Another branch of meaning one can take away from the exhibition is the idea of making the common uncommon. This is perhaps epitomized in a close-up photograph that puts cereal on a fine-art pedestal. “”Trix,”” 2009, by David Elliot, presents a super-sized view, crumbs and all, of what Sasse said is a commemoration of the “”joy, colors, shapes, and memories (Trix) evokes.”” This cereal celebration may be written off as a juvenile ode to the artist’s youth, but it is in this lighthearted nostalgia that “”Trix”” holds its charm, bringing the viewer back to simpler times.

    A piece that goes a little deeper into everyday perception is Tucson artist Andrea Jensen’s “”Body Fat.”” In her abstract painting, Jensen poses the question, “”What does it mean to be in the world but not of it?””

    Her choice of recycled billboard material as canvas is her first step toward making the common uncommon. She then utilizes this material, once a tool for consumer culture communication, to delve into what she perceives to be escapism in contemporary American consciousness.

    Her work employs a muted, pastel color palette with some decipherable forms in nature like a diagonal ground line and shapes of branches. When reading the title with her artist’s statement – how when she is running, her mind goes into a kind of vacuum – one can imagine the many senses of what it’s like being inside a stomach during a jog. Seeing the world through the belly button view of “”Body Fat”” creates a feeling of insularity, not unlike listening to the sound of a seashell.

    Finding the simple and beautiful can be comforting, Sasse said, as we live in an unsettling time where many artists are trying to find their place in a socially and politically convoluted, and often menacing, world. This concept is seen in not only the themes of systems, a sign that artists value direction, and reanalyzing the everyday, evidence toward artists’ nostalgia for simplicity, but also in a general downshift in blameful political messages.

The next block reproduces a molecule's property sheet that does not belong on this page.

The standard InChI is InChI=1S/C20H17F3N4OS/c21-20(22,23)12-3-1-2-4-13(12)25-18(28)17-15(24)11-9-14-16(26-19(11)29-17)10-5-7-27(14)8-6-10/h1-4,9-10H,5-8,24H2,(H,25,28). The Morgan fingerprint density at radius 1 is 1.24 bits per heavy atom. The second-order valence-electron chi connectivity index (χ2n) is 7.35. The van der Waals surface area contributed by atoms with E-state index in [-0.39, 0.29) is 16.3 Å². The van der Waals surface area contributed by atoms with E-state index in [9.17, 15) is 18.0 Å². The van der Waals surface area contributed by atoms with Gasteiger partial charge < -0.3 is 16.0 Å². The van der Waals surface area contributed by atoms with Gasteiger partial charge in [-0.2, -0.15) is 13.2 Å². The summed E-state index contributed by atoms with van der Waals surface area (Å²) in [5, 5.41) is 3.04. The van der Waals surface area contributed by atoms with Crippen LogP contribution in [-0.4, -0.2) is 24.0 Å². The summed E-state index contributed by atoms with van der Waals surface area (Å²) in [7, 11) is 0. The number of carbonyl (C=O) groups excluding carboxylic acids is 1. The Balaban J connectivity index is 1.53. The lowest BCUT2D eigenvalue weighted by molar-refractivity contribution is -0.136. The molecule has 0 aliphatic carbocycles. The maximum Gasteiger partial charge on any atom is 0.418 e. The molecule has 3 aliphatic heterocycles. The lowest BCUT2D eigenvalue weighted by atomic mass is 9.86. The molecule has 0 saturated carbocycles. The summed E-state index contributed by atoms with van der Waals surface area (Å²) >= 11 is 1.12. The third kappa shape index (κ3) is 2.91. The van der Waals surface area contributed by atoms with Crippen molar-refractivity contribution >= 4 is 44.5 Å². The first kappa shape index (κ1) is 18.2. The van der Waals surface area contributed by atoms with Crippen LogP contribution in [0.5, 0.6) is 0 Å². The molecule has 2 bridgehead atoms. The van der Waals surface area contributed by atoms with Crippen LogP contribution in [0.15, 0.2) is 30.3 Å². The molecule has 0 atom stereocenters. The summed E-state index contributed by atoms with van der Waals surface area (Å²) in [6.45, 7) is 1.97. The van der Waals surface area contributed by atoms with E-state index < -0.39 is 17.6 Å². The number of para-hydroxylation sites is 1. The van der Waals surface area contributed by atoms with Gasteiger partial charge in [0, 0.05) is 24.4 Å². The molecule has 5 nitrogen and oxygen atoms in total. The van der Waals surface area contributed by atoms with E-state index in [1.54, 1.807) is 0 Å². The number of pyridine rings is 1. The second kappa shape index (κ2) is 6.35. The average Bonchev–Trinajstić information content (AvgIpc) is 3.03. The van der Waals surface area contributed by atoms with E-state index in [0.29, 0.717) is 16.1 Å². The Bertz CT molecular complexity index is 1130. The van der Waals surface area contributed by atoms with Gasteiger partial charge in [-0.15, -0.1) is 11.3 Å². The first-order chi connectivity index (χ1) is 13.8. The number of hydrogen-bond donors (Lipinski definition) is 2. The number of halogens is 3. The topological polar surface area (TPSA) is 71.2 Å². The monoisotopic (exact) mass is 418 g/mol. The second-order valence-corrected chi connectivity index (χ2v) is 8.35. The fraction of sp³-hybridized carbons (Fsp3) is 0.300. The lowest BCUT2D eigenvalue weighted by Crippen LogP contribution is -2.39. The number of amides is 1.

This isn’t to say that the biennial lacks sass. Though Phoenix artist Chris Miller’s technical ability isn’t extraordinary, the mediocrity of his painting skill combined with his clever cultural criticism make his two 2008 works, “”Southwest Accents”” and “”Western Front,”” among the most memorable of the exhibition.

    Each painting is a semi-realistic portrait of the cowboy archetype, seemingly plucked out of a Western wear catalog. The handsome cowboys pose nonchalantly. Like good catalog cowboys, their broad shoulders, weathered faces and Marlboro man ruggedness sell the idea of adventure. The background provides the visual punch line: empty cookie-cutter homes that plague the outskirts of Phoenix. “”Western Front”” includes a real estate sign, delivering an amusing comment on mediocrity and irony within the fruits of Western conquest.

    All in all, if you want to know what is currently going on in Arizona art studios, the biennial is worth checking out due to the great amount of talent and thought put into this exhibit. The specific direction of the artistic exchange may initially seem to veer off into many mediums and ideas, but at a closer look, the biennial reveals subtle shifts of artistic tendencies that fuse together to present the general language and message of contemporary Arizona art.